Palestinians on Hunger Strike Taken to Hospital; Abbas Requests U.S. Intervention

GENEVA/YERUSHALAYIM (Reuters/Hamodia) -

Israeli prison authorities transferred 182 hunger-striking security prisoners to hospitals on Thursday to assess their medical conditions, while Palestinian Authority President Mahmoud Abbas asked the U.S. to intervene and the U.N. expressed alarm.

The transferred prisoners represent a total of 836 who remain on strike to press their demands for better treatment. Israel has maintained that their treatment is in accordance with international standards and that real motive for the strike is political.

Abbas reportedly asked White House Middle East peace envoy Jason Greenblatt to use his influence to ameliorate the situation.

“We asked the American side to intervene in guaranteeing [our] prisoners’ rights and achieving their humane demands,” Abbas told the Fatah Central Committee on Thursday, according to official PA media.

It also said that Abbas and Greenblatt met on Thursday morning for the second time this week and discussed the strike.

The 182 will be examined by hospital staff, and then it will be determined whether their medical conditions warrant hospitalization, or they should be sent back to jail.

Hamas called for “a day of rage” on Friday to support the strikers.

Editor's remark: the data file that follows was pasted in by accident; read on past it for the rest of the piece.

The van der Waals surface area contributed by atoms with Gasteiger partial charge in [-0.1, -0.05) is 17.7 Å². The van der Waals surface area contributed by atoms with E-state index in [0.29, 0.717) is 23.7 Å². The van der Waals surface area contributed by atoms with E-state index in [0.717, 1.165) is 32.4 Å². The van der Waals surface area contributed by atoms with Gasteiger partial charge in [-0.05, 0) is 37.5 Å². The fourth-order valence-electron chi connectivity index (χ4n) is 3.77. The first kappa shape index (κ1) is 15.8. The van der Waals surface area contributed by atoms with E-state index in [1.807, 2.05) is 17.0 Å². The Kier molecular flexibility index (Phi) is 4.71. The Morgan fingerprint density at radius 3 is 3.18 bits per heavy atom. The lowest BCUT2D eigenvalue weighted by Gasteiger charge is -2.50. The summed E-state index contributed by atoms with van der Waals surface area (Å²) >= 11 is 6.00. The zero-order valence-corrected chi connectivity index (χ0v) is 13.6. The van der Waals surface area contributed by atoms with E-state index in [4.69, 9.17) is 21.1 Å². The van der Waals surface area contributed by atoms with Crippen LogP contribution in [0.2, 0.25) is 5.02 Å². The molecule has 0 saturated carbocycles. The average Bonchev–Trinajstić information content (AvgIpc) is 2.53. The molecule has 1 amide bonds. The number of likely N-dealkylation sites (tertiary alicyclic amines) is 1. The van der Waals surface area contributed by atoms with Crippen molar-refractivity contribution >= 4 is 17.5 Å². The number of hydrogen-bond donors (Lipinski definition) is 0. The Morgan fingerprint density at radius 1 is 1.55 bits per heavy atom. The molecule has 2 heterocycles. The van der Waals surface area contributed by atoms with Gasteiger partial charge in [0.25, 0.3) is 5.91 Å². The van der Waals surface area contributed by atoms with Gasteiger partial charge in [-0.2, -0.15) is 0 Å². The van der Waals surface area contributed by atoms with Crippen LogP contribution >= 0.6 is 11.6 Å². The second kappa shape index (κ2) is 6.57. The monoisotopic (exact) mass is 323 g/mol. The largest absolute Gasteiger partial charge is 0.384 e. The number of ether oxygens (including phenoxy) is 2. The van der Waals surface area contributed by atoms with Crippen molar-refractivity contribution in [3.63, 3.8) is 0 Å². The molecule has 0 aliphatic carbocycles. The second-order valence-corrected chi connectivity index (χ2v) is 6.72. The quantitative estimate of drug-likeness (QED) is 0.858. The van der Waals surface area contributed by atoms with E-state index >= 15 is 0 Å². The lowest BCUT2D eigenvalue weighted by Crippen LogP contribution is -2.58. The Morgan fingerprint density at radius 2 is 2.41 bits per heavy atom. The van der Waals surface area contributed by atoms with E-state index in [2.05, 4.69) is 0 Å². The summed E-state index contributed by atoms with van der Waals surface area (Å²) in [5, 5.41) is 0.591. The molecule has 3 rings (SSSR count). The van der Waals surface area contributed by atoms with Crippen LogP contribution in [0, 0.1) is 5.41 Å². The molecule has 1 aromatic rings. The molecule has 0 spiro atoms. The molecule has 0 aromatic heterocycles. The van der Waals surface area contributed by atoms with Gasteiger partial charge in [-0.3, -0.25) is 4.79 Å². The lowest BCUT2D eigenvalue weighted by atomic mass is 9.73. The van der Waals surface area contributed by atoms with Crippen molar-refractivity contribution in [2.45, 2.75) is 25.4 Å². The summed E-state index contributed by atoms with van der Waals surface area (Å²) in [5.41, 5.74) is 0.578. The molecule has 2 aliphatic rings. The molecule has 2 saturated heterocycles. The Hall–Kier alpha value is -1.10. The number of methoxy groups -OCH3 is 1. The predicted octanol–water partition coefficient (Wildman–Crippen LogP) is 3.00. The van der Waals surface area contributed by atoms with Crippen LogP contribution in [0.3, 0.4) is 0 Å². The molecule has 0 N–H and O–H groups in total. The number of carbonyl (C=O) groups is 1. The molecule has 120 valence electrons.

The top United Nations human-rights official urged Israel on Wednesday to improve conditions for Palestinians in custody, especially the more than 1,000 whose hunger-strike was into its 38th day.

“I am especially alarmed by reports of punitive measures by the Israeli authorities against the hunger strikers, including restricted access to lawyers and the denial of family visits,” Zeid Ra’ad al-Hussein, U.N. High Commissioner for Human Rights, said in a statement.

He added that the health of hundreds of the hunger-strikers had “deteriorated significantly.”

The International Committee of the Red Cross (ICRC), which visits Palestinian detainees, urged Israel early this month to allow family visits. Under international law, these “can only be limited for security reasons, on a case-by-case basis, but never for strictly punitive or disciplinary purposes,” it said.